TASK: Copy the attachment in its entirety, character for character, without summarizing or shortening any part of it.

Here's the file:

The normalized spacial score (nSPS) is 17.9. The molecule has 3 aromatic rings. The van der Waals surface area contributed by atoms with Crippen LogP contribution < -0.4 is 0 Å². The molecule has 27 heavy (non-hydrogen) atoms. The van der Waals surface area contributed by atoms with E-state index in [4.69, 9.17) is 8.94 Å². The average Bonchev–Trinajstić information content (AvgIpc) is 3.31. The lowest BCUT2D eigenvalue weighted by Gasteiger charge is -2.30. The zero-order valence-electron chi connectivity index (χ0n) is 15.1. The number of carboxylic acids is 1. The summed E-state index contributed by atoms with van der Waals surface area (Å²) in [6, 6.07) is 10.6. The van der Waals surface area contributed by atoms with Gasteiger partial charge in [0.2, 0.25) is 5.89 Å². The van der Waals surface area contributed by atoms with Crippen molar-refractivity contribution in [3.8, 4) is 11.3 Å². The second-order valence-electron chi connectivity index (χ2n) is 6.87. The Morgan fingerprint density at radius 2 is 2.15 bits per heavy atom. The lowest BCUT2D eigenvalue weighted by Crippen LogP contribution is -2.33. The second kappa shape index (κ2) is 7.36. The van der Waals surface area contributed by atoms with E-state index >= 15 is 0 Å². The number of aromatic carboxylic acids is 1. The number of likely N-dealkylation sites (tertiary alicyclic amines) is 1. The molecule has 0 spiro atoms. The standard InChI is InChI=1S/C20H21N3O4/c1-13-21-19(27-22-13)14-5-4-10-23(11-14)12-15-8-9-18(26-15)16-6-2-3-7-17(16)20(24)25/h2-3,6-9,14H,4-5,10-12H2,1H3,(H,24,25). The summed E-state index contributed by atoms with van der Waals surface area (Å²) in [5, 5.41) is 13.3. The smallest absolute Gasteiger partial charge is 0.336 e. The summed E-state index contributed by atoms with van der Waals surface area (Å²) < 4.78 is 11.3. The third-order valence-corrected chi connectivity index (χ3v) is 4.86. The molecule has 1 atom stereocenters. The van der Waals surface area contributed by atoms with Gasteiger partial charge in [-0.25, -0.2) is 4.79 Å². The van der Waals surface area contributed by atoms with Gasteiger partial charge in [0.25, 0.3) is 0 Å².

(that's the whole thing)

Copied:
The normalized spacial score (nSPS) is 17.9. The molecule has 3 aromatic rings. The van der Waals surface area contributed by atoms with Crippen LogP contribution < -0.4 is 0 Å². The molecule has 27 heavy (non-hydrogen) atoms. The van der Waals surface area contributed by atoms with E-state index in [4.69, 9.17) is 8.94 Å². The average Bonchev–Trinajstić information content (AvgIpc) is 3.31. The lowest BCUT2D eigenvalue weighted by Gasteiger charge is -2.30. The zero-order valence-electron chi connectivity index (χ0n) is 15.1. The number of carboxylic acids is 1. The summed E-state index contributed by atoms with van der Waals surface area (Å²) in [6, 6.07) is 10.6. The van der Waals surface area contributed by atoms with Gasteiger partial charge in [0.2, 0.25) is 5.89 Å². The van der Waals surface area contributed by atoms with Crippen molar-refractivity contribution in [3.8, 4) is 11.3 Å². The second-order valence-electron chi connectivity index (χ2n) is 6.87. The Morgan fingerprint density at radius 2 is 2.15 bits per heavy atom. The lowest BCUT2D eigenvalue weighted by Crippen LogP contribution is -2.33. The second kappa shape index (κ2) is 7.36. The van der Waals surface area contributed by atoms with E-state index >= 15 is 0 Å². The number of aromatic carboxylic acids is 1. The number of likely N-dealkylation sites (tertiary alicyclic amines) is 1. The molecule has 0 spiro atoms. The standard InChI is InChI=1S/C20H21N3O4/c1-13-21-19(27-22-13)14-5-4-10-23(11-14)12-15-8-9-18(26-15)16-6-2-3-7-17(16)20(24)25/h2-3,6-9,14H,4-5,10-12H2,1H3,(H,24,25). The summed E-state index contributed by atoms with van der Waals surface area (Å²) in [5, 5.41) is 13.3. The smallest absolute Gasteiger partial charge is 0.336 e. The summed E-state index contributed by atoms with van der Waals surface area (Å²) < 4.78 is 11.3. The third-order valence-corrected chi connectivity index (χ3v) is 4.86. The molecule has 1 atom stereocenters. The van der Waals surface area contributed by atoms with Gasteiger partial charge in [-0.25, -0.2) is 4.79 Å². The van der Waals surface area contributed by atoms with Gasteiger partial charge in [0.25, 0.3) is 0 Å².